More than 170 executives from the senior living industry visited with members of Congress February 16, 2011, to advocate for policies that will advance quality of life for America’s seniors. ALFA facilitated the meetings and hosted a briefing about critical matters before Congress that could impact the future of senior living.
"Our advocates explained to members of Congress how their organizations are assisting hundreds of thousands of seniors and preparing to serve millions more in the future,” said Richard Grimes, president and CEO of ALFA. “Resident-centered, consumer-driven senior living is a cost-effective option. It is important that policymakers continue to encourage the innovative, entrepreneurial spirit of senior living providers and our core principles of choice, dignity, independence and quality of life.”
SUPPORT VOLUNTARY INVESTMENT IN LONG TERM CARE PLANNING
Seniors are living longer and need assisted living and elder care services and support to maintain independence for as long as possible. Such assistance is less costly and reduces the chance seniors will need more expensive care. Encouraging Americans to plan for future care needs through a voluntary, nationally run insurance program is one way government can slow rising health care costs. Additionally, Congress should invest in other aspects of health care reform that better protect seniors from elder abuse and promote careers in senior living and elder care.
ADDRESSING ALZHEIMER’S DISEASE TODAY AND TOMORROW
Currently, 5.1 million seniors live with Alzheimer’s disease. By 2050, more than 13.5 million seniors are expected to have it. The National Silver Alert Act (H.R. 112) is designed to better protect seniors today by creating a nationwide program to alert authorities and the public when a senior with memory loss goes missing. Additionally, Congress should immediately fund government efforts to coordinate programs related to the National Alzheimer’s Project Act signed into law last December. The new law authorizes the government to create a national plan to address Alzheimer’s disease and better coordinate the development of treatments to halt, reverse or prevent it.
NO INCREASES IN HOME HEALTH CO-PAYS
Home health services reduce the need for more expensive forms of care and are a huge cost saver for Medicare. MedPAC’s recent suggestion to raise co-pays for home health services will cause more people to apply for Medicaid or dissuade them from accessing care they need until it is urgent. ALFA urges Congress to oppose any legislation that increases co-pays for home health services.
REDUCE ADMINISTRATIVE BURDENS ON ENTREPRENEURS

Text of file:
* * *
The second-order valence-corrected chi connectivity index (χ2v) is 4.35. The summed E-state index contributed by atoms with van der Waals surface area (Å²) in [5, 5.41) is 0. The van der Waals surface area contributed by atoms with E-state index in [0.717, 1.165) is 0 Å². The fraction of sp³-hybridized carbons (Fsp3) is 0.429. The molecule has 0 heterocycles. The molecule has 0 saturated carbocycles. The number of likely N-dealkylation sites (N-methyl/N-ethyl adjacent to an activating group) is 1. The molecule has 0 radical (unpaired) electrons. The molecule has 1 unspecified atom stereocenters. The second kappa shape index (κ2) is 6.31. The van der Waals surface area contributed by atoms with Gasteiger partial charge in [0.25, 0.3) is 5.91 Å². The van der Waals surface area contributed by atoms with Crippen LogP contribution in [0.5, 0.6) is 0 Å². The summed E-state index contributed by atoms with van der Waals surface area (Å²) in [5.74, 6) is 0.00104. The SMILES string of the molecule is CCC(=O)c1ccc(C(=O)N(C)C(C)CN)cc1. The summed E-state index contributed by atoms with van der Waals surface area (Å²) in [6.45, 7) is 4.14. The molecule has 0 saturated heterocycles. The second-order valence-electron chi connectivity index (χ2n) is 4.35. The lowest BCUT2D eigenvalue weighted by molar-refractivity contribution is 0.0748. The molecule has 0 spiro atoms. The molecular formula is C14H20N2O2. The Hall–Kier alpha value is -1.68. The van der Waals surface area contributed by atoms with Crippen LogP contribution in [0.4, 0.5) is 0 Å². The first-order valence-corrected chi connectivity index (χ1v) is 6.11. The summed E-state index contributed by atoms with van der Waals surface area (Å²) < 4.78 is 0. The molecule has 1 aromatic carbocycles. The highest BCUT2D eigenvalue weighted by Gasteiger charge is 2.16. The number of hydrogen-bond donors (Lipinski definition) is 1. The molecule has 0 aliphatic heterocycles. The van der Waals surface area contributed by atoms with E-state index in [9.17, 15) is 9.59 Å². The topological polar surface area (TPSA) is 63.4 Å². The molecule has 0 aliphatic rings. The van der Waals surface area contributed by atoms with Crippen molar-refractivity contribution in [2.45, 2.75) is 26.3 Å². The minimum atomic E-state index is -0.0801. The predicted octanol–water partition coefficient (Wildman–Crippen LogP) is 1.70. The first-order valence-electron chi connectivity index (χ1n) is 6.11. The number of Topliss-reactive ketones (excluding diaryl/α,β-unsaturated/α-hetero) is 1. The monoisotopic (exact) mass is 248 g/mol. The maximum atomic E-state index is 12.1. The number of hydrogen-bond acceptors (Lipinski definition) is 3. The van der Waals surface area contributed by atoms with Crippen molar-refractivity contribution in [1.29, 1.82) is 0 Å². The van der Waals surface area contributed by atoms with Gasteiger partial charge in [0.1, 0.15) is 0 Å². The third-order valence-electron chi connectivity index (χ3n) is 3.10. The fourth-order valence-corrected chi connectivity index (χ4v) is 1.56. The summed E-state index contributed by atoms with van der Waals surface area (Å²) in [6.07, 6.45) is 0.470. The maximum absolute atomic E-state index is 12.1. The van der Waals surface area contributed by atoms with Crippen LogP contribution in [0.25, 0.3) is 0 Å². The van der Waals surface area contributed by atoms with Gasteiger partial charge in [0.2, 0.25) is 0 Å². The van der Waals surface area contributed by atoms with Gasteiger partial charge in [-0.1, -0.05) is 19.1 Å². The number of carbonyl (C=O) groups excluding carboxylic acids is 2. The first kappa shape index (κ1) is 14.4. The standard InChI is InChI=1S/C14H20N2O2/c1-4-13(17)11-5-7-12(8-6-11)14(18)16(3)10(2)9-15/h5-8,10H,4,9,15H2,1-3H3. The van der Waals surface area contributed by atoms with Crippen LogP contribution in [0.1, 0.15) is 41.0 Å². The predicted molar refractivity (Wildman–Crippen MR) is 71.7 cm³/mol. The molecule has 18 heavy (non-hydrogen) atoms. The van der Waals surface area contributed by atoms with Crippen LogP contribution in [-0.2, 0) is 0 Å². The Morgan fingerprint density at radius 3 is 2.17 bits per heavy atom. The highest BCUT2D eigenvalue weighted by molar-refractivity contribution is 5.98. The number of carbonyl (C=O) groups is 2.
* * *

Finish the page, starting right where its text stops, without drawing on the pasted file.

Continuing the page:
Senior living communities are primarily operated by small to medium-sized businesses. ALFA encourages Congress to eliminate the new onerous paperwork that is part of U.S. Internal Revenue Service (IRS) 1099 provisions that begin in 2012. This paperwork is expected to force small businesses to assume significant administrative costs with little benefit for consumers.
Finally, ALFA encourages Congress to clarify for the U.S. National Labor Relations Board (NLRB) the importance of maintaining positive relationships between management and staff. Recent actions by the NLRB have the potential to create more divisive situations in workplaces, increase administrative costs and reduce innovation.
“Congress has made it clear that business investment will serve as the engine to grow the economy. Adding administrative expenses and new regulation will only make senior living companies hesitate to build more senior living communities and hire more people,” added Grimes.
ALFA’S FOCUS ON PUBLIC POLICY
ALFA focused on these and other senior living public policy issues at the ALFA 2011 Conference & Expo in Orlando, Florida. Educational sessions included an interview with assisted living regulators from three states, a discussion about participating in the new U.S. EPA “Energy Star” program designed to help senior living communities reduce energy costs and insights from morning news hosts Joe Scarborough and Mika Brzezinski about the Politics of Aging in America.
Read an overview of the senior living policy and assisted living regulations discussed at the ALFA 2011 Conference & Expo.
ADDITIONAL INFORMATION AND RESOURCES
Questions/Comments?If you have any questions, please contact ALFA.
Assistant Director of Government Affairs
ALFA 2013 Conference & Expo
ARBITRATION Best Practices
From time-to-time there are honest disputes that arise between providers and consumers. Pre-dispute arbitration clauses are often incorporated into residency agreements allowing disputes to be resolved in a timely manner with the least acrimony between provider and consumer.
ALFA is working to ensure that the U.S. Congress is fully informed about the merits of pre-dispute arbitration and the negative impact it would have on providers and the seniors they serve if pre-dispute arbitration was prohibited. In the interim, ALFA has developed an Arbitration Best Practices program for your use.